Embedded flexibilization and polite employer domination: the case of short‐track apprenticeships in Switzerland
Empirical Research in Vocational Education and Training
Liberalization pressures challenge countries to adapt their training systems. This is particularly relevant for coordinated market economies with firm-driven but collectively governed apprenticeship systems. Recent literature has identified different liberalization trajectories for these countries. For instance, segmental-ism describes the increasing influence of large employers in Germany. In Denmark, state agencies manage increased flexibility in training through embedded flexibilization. In this paper, we identify a new form of embedded flexibilization, characterized by polite employer domination. We find this trajectory of liberali-zation in Switzerland, which represents another training system heavily based on firm involvement. We illustrate our argument at the example of short-track apprenticeship training, which has been expanded in all three mentioned countries in response to ongoing liberalization and deindustrialization pressures. In Swit-zerland, the relevant reform was initiated by the state while business adopted a rather passive role initially. Yet, state actors eventually stepped back and dele-gated key competences to employers, which implies that the employers’ camp asserted their interests in the end while tolerating some concessions for the bene-fit of disadvantaged groups. Our process tracing reveals that policy makers used layering to implement short-tracks that enhance social inclusion, while simultaneously increasing the scope of employer cooperation.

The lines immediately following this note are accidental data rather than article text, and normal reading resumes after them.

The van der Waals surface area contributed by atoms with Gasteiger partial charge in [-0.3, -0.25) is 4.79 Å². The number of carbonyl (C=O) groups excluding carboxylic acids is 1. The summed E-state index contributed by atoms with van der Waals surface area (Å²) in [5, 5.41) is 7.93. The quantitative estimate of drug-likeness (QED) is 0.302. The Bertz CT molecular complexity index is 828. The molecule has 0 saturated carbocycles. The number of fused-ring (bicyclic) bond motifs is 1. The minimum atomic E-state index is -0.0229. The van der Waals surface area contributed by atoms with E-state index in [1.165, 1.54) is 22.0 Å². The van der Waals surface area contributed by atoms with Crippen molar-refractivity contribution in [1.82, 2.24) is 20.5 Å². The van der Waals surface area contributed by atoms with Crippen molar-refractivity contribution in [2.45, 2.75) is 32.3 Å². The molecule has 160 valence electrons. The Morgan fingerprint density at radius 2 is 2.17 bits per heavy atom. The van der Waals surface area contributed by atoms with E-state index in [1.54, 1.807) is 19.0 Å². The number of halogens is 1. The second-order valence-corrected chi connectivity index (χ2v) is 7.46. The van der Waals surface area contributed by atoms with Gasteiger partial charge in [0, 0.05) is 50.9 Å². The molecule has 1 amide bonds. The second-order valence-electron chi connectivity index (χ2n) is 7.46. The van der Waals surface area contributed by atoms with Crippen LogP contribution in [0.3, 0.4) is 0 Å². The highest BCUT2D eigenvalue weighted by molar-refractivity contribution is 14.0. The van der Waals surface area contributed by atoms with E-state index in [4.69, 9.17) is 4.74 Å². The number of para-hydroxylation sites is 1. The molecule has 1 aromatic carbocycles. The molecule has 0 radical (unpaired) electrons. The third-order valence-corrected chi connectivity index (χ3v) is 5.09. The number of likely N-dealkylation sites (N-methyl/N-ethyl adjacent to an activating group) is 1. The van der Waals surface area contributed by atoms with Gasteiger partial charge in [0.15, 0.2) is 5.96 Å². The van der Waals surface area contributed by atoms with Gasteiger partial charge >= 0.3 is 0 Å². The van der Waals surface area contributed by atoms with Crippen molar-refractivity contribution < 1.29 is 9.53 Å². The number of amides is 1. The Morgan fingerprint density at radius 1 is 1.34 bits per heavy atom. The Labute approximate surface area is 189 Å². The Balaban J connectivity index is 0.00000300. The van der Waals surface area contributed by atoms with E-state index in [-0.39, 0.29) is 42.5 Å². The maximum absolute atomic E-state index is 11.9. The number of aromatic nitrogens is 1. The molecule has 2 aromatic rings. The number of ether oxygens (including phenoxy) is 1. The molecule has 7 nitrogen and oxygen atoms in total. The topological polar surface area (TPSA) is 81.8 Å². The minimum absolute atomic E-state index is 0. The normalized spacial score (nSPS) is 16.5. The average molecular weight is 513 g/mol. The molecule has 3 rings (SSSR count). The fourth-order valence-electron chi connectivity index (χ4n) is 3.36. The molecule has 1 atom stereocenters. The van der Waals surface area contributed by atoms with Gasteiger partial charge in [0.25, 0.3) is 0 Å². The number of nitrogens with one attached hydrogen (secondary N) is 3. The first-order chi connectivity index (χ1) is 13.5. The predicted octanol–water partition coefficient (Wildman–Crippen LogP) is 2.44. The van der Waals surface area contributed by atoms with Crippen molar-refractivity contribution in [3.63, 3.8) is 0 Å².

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SEPS - Global Democratic Governance